PL: Libraries pride themselves on being apolitical. Indeed the idea of entering the political arena in any fashion can be an uncomfortable thought. How do you allay this concern?

PS: I think we need to realize that we aren’t apolitical at all and that getting political doesn’t necessarily mean choosing a progressive or conservative viewpoint. It means that our paychecks and the funding we rely on to provide great services to our communities are dependent on the will of the local voters and the local politicians. If our jobs are dependent on the voters or on politics and we are allowed to keep working based solely on the will of local politics, then whether we like it or not, our jobs are very political. In fact, I would argue that this truth makes us more like political candidates and that we need to operate our libraries as if we are each an incumbent politician running a campaign each year to ensure that we can continue to do our jobs and have the resources to serve our communities.

PL: Libraries remain an incredibly well-respected institution. Do you think this has the effect of making us complacent?

PS: I might argue that we aren’t necessarily that well-respected, but we are well-liked and have historically been well-supported and that has definitely made us complacent. Previous to the great recession, libraries could easily put something on the ballot and walk away and have a pretty decent chance of winning. Librarians simply didn’t have to learn how to be political or what it meant to politically fight for funding.  We don’t have politics embedded in the culture of librarianship the way many other industries do.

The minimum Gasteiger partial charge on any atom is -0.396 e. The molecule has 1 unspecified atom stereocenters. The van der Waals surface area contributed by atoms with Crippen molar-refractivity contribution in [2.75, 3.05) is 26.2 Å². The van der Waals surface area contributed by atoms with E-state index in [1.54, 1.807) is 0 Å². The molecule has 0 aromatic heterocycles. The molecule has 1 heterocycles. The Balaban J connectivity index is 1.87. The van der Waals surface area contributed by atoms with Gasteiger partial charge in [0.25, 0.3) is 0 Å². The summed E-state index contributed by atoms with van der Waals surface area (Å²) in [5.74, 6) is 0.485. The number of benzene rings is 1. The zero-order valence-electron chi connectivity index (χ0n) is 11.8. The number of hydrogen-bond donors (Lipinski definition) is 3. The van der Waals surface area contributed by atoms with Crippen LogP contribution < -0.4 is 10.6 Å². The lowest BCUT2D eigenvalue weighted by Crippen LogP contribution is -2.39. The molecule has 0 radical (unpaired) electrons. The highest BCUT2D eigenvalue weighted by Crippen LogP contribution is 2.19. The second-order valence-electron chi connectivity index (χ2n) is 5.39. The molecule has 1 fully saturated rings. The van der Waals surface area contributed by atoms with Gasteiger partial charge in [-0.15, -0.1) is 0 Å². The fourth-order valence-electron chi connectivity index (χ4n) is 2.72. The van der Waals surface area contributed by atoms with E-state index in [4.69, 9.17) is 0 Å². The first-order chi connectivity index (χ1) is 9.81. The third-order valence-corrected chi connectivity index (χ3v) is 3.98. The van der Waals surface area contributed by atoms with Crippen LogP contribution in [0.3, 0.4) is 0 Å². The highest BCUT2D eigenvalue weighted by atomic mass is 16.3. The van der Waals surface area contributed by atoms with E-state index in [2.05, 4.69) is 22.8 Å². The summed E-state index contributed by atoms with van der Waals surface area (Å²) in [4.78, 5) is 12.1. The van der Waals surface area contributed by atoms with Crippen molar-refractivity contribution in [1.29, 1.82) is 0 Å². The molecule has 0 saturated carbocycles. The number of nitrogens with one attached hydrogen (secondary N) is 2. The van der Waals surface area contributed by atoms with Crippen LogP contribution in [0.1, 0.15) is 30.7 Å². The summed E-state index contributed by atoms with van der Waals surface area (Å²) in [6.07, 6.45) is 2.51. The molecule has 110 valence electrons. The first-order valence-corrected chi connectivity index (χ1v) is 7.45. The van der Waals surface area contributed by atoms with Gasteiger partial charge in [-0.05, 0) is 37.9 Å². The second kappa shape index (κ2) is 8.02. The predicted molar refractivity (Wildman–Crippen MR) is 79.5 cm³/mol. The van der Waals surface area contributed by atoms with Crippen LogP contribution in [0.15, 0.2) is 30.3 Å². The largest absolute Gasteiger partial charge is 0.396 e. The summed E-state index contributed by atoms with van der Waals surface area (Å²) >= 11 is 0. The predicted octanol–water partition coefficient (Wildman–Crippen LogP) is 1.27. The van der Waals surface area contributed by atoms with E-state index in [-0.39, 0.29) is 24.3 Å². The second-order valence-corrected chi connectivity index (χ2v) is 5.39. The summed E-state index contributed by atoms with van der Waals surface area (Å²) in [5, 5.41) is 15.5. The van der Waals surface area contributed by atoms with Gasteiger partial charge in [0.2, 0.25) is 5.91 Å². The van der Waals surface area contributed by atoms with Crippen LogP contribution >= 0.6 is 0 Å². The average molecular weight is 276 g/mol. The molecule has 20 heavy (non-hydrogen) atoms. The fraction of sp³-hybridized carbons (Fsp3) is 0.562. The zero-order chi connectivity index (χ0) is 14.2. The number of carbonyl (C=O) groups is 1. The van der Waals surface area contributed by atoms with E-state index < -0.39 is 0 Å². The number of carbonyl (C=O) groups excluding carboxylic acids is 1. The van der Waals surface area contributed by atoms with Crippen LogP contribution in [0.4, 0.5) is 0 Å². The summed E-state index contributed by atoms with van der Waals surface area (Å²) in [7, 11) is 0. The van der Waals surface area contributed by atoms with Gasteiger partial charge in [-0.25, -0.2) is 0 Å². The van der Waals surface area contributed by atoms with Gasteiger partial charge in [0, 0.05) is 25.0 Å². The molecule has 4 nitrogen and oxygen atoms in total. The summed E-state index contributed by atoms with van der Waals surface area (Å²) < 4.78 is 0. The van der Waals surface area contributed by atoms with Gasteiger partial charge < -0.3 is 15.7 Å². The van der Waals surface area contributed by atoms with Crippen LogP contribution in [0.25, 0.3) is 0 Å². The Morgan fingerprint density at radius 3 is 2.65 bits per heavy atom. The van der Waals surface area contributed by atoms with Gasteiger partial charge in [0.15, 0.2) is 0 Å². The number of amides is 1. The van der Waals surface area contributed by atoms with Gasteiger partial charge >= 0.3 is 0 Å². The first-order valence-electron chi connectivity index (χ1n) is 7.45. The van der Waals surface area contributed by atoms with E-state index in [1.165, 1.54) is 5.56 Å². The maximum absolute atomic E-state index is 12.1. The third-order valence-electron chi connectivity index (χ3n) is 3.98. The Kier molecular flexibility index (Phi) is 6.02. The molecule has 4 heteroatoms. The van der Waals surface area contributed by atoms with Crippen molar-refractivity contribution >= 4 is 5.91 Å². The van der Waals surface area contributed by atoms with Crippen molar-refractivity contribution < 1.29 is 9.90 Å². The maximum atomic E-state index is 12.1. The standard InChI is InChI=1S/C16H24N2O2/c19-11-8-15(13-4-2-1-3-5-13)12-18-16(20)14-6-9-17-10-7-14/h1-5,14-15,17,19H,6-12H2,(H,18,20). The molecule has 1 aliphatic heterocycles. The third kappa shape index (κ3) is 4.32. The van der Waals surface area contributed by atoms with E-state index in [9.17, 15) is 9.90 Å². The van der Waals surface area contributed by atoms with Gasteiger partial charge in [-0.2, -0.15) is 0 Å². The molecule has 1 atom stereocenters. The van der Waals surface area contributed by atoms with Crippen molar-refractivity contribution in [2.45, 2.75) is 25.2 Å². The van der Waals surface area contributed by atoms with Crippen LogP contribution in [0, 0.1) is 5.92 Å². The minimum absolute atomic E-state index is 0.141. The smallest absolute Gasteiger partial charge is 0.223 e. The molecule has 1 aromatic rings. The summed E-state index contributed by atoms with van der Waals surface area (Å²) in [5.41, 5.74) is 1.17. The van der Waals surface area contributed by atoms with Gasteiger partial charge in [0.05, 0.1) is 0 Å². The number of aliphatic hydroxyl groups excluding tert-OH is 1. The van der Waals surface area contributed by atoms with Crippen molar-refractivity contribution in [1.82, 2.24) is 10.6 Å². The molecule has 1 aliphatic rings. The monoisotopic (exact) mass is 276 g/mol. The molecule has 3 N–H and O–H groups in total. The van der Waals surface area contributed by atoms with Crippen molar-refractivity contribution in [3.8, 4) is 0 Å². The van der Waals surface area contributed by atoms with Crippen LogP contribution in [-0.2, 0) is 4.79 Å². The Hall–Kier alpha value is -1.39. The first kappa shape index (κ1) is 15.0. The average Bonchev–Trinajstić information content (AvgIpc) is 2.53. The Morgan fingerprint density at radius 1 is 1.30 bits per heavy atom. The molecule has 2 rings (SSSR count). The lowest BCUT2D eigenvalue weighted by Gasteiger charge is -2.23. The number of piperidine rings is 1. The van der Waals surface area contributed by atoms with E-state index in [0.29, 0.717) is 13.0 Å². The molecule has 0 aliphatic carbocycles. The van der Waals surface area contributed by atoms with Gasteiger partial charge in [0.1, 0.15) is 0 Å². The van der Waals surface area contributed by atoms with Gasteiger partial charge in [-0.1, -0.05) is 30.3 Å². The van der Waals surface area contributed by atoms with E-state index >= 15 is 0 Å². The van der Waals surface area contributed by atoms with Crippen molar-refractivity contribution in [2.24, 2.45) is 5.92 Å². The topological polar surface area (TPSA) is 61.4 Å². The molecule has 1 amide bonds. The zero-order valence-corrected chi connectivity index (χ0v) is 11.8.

Of course, a lot has changed since the recession and not just because of the recession. First of all, there is a huge anti-tax, anti-government movement in this country and it is getting very well organized with the Tea-Party and the Libertarians getting better funding, more supporters, and learning how to use those resources to organize a community against taxes and government like we saw in Douglas County, Oregon or Kern County, California. These organizations have huge networks of supporters, are well-funded, and can turn a community radically against taxes and government. When that happens the library often becomes a proxy fight for taxation and government even if it is decently well-liked or respected. The community votes or resists library services or funding, not because they are against the library, but because they are mad that the Mayor didn’t fix the potholes in front of their house, or because another tax was passed that they didn’t like, or because someone on city-council that they don’t like with supports the library levy and so they are going to vote against the library to punish that city-council person. In any case, we really can’t be complacent anymore and have to be much better at understanding these political ecosystems that we work in.

PL: One of the things I appreciated about your book is its honesty. You don’t attempt to gloss over the hard work and personal sacrifice involved in winning an election. In particular, the “Gut Check: Public Service Fitness Test” stands out.

PS: A campaign is really incredibly hard work and there aren’t any shortcuts. In fact, there is a campaign history that is hundreds of years old and filled with hundreds of thousands of campaigners who were each looking for shortcuts and trying to make winning elections easier. Nobody has found it yet. If it existed, we would be doing it and elections would be cheap and easy. Anyone who needs to run a campaign needs to understand that is it hard work and that you’re going to have to give up nights, weekends, and vacations, to benefit the campaign for at least a few months before Election Day. That’s just part of the game.